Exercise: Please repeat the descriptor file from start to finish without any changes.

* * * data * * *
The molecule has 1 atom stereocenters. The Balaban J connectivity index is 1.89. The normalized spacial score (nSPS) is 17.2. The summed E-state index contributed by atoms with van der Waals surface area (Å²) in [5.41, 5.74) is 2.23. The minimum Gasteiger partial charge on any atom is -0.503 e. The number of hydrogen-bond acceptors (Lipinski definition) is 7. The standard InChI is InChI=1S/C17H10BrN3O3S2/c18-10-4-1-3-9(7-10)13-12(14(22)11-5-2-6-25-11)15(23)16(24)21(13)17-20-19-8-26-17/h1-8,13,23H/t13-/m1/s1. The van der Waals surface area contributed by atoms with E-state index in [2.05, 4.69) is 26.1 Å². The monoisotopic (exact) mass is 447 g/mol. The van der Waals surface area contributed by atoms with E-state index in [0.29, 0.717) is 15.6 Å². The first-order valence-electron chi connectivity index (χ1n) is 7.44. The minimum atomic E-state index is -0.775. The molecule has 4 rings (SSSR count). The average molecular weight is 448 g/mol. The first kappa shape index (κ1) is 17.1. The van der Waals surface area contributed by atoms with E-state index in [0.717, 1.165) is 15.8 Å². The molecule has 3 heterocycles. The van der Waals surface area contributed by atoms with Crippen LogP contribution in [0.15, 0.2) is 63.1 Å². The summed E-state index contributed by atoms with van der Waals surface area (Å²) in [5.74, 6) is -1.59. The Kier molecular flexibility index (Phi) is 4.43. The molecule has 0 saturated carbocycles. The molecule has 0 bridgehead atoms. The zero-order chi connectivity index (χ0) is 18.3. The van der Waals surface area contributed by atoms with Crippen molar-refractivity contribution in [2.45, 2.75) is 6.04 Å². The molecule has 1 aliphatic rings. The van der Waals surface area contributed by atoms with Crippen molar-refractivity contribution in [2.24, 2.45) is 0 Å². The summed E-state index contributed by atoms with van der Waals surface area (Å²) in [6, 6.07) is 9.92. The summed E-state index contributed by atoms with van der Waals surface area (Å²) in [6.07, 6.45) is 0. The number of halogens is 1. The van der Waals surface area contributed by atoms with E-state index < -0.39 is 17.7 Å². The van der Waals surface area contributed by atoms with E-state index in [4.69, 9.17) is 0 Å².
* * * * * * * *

The molecule has 1 atom stereocenters. The Balaban J connectivity index is 1.89. The normalized spacial score (nSPS) is 17.2. The summed E-state index contributed by atoms with van der Waals surface area (Å²) in [5.41, 5.74) is 2.23. The minimum Gasteiger partial charge on any atom is -0.503 e. The number of hydrogen-bond acceptors (Lipinski definition) is 7. The standard InChI is InChI=1S/C17H10BrN3O3S2/c18-10-4-1-3-9(7-10)13-12(14(22)11-5-2-6-25-11)15(23)16(24)21(13)17-20-19-8-26-17/h1-8,13,23H/t13-/m1/s1. The van der Waals surface area contributed by atoms with E-state index in [2.05, 4.69) is 26.1 Å². The monoisotopic (exact) mass is 447 g/mol. The van der Waals surface area contributed by atoms with E-state index in [0.29, 0.717) is 15.6 Å². The first-order valence-electron chi connectivity index (χ1n) is 7.44. The minimum atomic E-state index is -0.775. The molecule has 4 rings (SSSR count). The average molecular weight is 448 g/mol. The first kappa shape index (κ1) is 17.1. The van der Waals surface area contributed by atoms with E-state index in [0.717, 1.165) is 15.8 Å². The molecule has 3 heterocycles. The van der Waals surface area contributed by atoms with Crippen LogP contribution in [0.15, 0.2) is 63.1 Å². The summed E-state index contributed by atoms with van der Waals surface area (Å²) in [5.74, 6) is -1.59. The Kier molecular flexibility index (Phi) is 4.43. The molecule has 0 saturated carbocycles. The molecule has 0 bridgehead atoms. The zero-order chi connectivity index (χ0) is 18.3. The van der Waals surface area contributed by atoms with Crippen molar-refractivity contribution in [2.45, 2.75) is 6.04 Å². The molecule has 1 aliphatic rings. The van der Waals surface area contributed by atoms with Crippen molar-refractivity contribution in [2.24, 2.45) is 0 Å². The summed E-state index contributed by atoms with van der Waals surface area (Å²) in [6, 6.07) is 9.92. The summed E-state index contributed by atoms with van der Waals surface area (Å²) in [6.07, 6.45) is 0. The number of halogens is 1. The van der Waals surface area contributed by atoms with E-state index < -0.39 is 17.7 Å². The van der Waals surface area contributed by atoms with E-state index in [4.69, 9.17) is 0 Å².